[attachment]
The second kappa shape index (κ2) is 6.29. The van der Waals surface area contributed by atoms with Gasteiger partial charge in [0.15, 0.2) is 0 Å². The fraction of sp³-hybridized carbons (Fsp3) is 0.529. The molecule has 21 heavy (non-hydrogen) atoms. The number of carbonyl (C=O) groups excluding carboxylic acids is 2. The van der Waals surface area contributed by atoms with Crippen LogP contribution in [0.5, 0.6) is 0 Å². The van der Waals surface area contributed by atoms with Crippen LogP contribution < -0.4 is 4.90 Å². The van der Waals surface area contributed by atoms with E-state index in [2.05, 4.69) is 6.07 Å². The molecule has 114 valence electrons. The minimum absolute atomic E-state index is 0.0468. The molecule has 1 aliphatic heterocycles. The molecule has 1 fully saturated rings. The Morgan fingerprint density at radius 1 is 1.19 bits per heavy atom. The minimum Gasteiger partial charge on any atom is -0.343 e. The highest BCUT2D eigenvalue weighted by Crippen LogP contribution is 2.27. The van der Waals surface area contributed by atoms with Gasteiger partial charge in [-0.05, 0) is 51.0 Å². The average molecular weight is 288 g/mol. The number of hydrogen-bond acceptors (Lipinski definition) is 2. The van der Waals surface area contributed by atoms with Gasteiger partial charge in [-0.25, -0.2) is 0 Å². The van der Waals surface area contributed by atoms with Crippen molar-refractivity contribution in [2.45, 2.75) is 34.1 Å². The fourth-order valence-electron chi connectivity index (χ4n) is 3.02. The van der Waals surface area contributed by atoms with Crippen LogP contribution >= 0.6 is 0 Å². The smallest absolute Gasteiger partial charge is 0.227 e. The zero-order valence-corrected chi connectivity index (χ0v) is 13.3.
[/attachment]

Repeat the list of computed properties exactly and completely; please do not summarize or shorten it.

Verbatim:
The second kappa shape index (κ2) is 6.29. The van der Waals surface area contributed by atoms with Gasteiger partial charge in [0.15, 0.2) is 0 Å². The fraction of sp³-hybridized carbons (Fsp3) is 0.529. The molecule has 21 heavy (non-hydrogen) atoms. The number of carbonyl (C=O) groups excluding carboxylic acids is 2. The van der Waals surface area contributed by atoms with Crippen LogP contribution in [0.5, 0.6) is 0 Å². The van der Waals surface area contributed by atoms with Crippen LogP contribution < -0.4 is 4.90 Å². The van der Waals surface area contributed by atoms with E-state index in [2.05, 4.69) is 6.07 Å². The molecule has 114 valence electrons. The minimum absolute atomic E-state index is 0.0468. The molecule has 1 aliphatic heterocycles. The molecule has 1 fully saturated rings. The Morgan fingerprint density at radius 1 is 1.19 bits per heavy atom. The minimum Gasteiger partial charge on any atom is -0.343 e. The highest BCUT2D eigenvalue weighted by Crippen LogP contribution is 2.27. The van der Waals surface area contributed by atoms with Gasteiger partial charge in [-0.05, 0) is 51.0 Å². The average molecular weight is 288 g/mol. The number of hydrogen-bond acceptors (Lipinski definition) is 2. The van der Waals surface area contributed by atoms with Gasteiger partial charge in [-0.25, -0.2) is 0 Å². The van der Waals surface area contributed by atoms with Crippen molar-refractivity contribution in [2.45, 2.75) is 34.1 Å². The fourth-order valence-electron chi connectivity index (χ4n) is 3.02. The van der Waals surface area contributed by atoms with Crippen LogP contribution >= 0.6 is 0 Å². The smallest absolute Gasteiger partial charge is 0.227 e. The zero-order valence-corrected chi connectivity index (χ0v) is 13.3.